MUMBAI, INDIA — Injection press maker Toshiba Machine Co. Ltd. plans to expand capacity at the India factory it bought last year, and use it as a base to export smaller-sized hydraulic machines to North America and later add all-electric and large tonnage machine manufacturing.
Tokyo-based Toshiba bought the Chennai factory in August 2012 from Indian industrial conglomerate Larsen & Toubro, as part of a global strategy to give it better access to India and other emerging markets and build a network of lower-cost production bases throughout Asia.
At the Plastivision 2013 show, held Dec. 12-16 in Mumbai, the company began unveiling the fruits of that work in India, taking the wraps off two new hydraulic machines made using technology from Toshiba in Japan but adapted for manufacturing in India.
The Chennai acquisition plugs a gap in Toshiba’s product range, giving the company its first smaller-sized hydraulics in over a decade, said Hiroshi Azuma, director of Toshiba Machine (Chennai) Pvt. Ltd. The company has focused on all-electric machines.
Beyond providing better access to India, the company said the acquisition gives it an opportunity to re-enter the global market for smaller-sized hydraulics and export the Indian-made hydraulics to North America.
The U.S. market for smaller hydraulics is more than 1,000 machines a year, and Toshiba believes it can capture 10 percent of that market by 2016 from India, said Koji Egashira, group manager of the injection molding machine sales department.
It’s part of an overall plan to grow its sales in North America to 700 machines a year, including all-electrics from its factories in Japan, China and Thailand, and 300 machines in Central and South America in its fiscal year ending March 2016, the company said.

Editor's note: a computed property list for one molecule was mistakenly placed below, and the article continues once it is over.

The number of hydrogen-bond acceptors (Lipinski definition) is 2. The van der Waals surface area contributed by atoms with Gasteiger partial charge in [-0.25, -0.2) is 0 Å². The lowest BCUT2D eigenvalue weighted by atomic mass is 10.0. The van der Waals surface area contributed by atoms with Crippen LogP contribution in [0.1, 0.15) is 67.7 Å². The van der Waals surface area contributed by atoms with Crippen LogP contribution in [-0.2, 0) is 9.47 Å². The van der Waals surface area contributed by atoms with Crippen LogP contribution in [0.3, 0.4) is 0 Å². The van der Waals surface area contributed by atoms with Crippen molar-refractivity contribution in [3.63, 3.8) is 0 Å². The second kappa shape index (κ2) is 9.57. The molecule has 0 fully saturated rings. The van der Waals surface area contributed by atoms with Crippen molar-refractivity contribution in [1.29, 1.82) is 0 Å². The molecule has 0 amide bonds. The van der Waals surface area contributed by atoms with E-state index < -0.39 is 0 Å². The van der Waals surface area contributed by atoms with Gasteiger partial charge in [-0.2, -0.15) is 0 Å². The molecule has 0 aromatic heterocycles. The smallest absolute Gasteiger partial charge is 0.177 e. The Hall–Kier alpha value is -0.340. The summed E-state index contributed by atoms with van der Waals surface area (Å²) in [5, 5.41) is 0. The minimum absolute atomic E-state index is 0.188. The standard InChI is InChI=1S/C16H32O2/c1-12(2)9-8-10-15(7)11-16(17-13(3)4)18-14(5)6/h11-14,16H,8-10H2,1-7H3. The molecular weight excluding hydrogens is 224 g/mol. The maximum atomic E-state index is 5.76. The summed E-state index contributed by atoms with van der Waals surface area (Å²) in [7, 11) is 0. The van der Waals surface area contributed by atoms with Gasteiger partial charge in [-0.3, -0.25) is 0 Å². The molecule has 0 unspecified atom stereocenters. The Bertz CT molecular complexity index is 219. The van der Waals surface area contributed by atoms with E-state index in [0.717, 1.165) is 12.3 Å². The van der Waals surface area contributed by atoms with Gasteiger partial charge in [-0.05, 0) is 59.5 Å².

The two new Toshiba-branded, India-built machines unveiled at Plastivision are a 100-ton toggle hydraulic model and a 350-ton ram-style hydraulic.
It plans soon to add other models in the small hydraulic range, up to 450 tons, and plans slightly different versions of the machines for the United States and the local Indian and Asian markets.
The production of Toshiba-branded hydraulics is starting now, but at the Plastivision interview, executives also said they plan to expand capacity in Chennai to accommodate the next phases of their plan, to make large tonnage machines over 1,000 tons clamping force and all-electric machines.
The timing and specific details of the expansion are not yet decided, although at the Plastivision interview, the company suggested expansion is a priority but was delayed because of softness in India’s economy.
“We wanted to expand last year,” said P. Kailas, managing director of Toshiba’s Chennai operation. “We are ready to expand but we are waiting for the market to show positive signs.”
India’s injection press manufacturers made about 2,700 machines in the country in the year ending in March, down from projections of 4,600 machines, Kailas said. The drop-off is mainly due to slowdowns in the automotive market, he said.
Azuma said the Chennai operation will also give Toshiba much better access to the African market, where the former L&T operation has a good sales network. “A lot of Indians invest in African countries,” he said.